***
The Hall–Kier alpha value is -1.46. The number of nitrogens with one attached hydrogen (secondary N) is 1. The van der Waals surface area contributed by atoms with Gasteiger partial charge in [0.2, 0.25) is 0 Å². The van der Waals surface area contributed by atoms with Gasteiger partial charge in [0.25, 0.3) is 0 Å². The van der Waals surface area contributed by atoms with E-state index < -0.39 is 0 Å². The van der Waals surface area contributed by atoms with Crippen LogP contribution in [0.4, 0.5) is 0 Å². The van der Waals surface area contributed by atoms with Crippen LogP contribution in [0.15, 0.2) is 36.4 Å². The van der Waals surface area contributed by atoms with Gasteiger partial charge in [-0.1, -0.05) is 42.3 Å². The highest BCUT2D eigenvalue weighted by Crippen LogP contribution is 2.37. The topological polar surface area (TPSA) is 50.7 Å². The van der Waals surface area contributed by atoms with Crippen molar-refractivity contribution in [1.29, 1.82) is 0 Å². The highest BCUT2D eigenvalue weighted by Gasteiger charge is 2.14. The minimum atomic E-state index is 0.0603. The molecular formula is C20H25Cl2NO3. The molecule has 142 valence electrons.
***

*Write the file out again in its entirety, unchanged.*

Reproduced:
The Hall–Kier alpha value is -1.46. The number of nitrogens with one attached hydrogen (secondary N) is 1. The van der Waals surface area contributed by atoms with Gasteiger partial charge in [0.2, 0.25) is 0 Å². The van der Waals surface area contributed by atoms with Gasteiger partial charge in [0.25, 0.3) is 0 Å². The van der Waals surface area contributed by atoms with E-state index < -0.39 is 0 Å². The van der Waals surface area contributed by atoms with Crippen LogP contribution in [0.4, 0.5) is 0 Å². The van der Waals surface area contributed by atoms with Crippen LogP contribution in [0.15, 0.2) is 36.4 Å². The van der Waals surface area contributed by atoms with Gasteiger partial charge in [-0.1, -0.05) is 42.3 Å². The highest BCUT2D eigenvalue weighted by Crippen LogP contribution is 2.37. The topological polar surface area (TPSA) is 50.7 Å². The van der Waals surface area contributed by atoms with Crippen molar-refractivity contribution in [1.29, 1.82) is 0 Å². The highest BCUT2D eigenvalue weighted by Gasteiger charge is 2.14. The minimum atomic E-state index is 0.0603. The molecular formula is C20H25Cl2NO3. The molecule has 142 valence electrons.